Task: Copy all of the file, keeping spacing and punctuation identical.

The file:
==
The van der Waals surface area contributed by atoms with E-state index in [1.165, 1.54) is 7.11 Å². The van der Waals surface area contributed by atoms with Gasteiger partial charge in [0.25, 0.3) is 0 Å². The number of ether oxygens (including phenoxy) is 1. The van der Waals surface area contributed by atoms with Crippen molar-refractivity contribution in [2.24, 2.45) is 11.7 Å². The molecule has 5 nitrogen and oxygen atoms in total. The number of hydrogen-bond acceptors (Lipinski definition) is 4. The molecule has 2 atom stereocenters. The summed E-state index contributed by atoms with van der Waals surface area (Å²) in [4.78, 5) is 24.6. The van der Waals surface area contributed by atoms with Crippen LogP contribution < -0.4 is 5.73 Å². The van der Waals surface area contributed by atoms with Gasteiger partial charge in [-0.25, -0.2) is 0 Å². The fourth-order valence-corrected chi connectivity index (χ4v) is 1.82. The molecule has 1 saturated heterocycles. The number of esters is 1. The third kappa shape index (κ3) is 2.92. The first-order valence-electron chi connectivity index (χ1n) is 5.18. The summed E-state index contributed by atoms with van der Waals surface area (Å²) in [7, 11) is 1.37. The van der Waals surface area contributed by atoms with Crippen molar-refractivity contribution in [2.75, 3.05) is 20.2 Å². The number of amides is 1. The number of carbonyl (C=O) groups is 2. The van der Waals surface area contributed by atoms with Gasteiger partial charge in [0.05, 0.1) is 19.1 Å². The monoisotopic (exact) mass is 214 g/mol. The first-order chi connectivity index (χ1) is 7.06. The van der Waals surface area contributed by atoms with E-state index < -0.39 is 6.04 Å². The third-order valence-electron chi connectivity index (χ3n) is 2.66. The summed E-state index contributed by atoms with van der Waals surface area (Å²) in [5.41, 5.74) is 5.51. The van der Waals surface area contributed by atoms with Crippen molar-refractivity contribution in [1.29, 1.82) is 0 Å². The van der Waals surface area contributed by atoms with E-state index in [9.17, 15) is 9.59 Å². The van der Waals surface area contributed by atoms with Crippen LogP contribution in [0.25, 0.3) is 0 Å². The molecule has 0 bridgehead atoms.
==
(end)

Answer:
The van der Waals surface area contributed by atoms with E-state index in [1.165, 1.54) is 7.11 Å². The van der Waals surface area contributed by atoms with Gasteiger partial charge in [0.25, 0.3) is 0 Å². The number of ether oxygens (including phenoxy) is 1. The van der Waals surface area contributed by atoms with Crippen molar-refractivity contribution in [2.24, 2.45) is 11.7 Å². The molecule has 5 nitrogen and oxygen atoms in total. The number of hydrogen-bond acceptors (Lipinski definition) is 4. The molecule has 2 atom stereocenters. The summed E-state index contributed by atoms with van der Waals surface area (Å²) in [4.78, 5) is 24.6. The van der Waals surface area contributed by atoms with Crippen LogP contribution < -0.4 is 5.73 Å². The van der Waals surface area contributed by atoms with Gasteiger partial charge in [-0.25, -0.2) is 0 Å². The fourth-order valence-corrected chi connectivity index (χ4v) is 1.82. The molecule has 1 saturated heterocycles. The number of esters is 1. The third kappa shape index (κ3) is 2.92. The first-order valence-electron chi connectivity index (χ1n) is 5.18. The summed E-state index contributed by atoms with van der Waals surface area (Å²) in [7, 11) is 1.37. The van der Waals surface area contributed by atoms with Crippen molar-refractivity contribution in [2.75, 3.05) is 20.2 Å². The number of amides is 1. The number of carbonyl (C=O) groups is 2. The van der Waals surface area contributed by atoms with Gasteiger partial charge in [0.05, 0.1) is 19.1 Å². The monoisotopic (exact) mass is 214 g/mol. The first-order chi connectivity index (χ1) is 7.06. The van der Waals surface area contributed by atoms with E-state index < -0.39 is 6.04 Å². The third-order valence-electron chi connectivity index (χ3n) is 2.66. The summed E-state index contributed by atoms with van der Waals surface area (Å²) in [5.41, 5.74) is 5.51. The van der Waals surface area contributed by atoms with Crippen molar-refractivity contribution in [1.29, 1.82) is 0 Å². The van der Waals surface area contributed by atoms with E-state index in [9.17, 15) is 9.59 Å². The van der Waals surface area contributed by atoms with Crippen LogP contribution in [0.25, 0.3) is 0 Å². The molecule has 0 bridgehead atoms.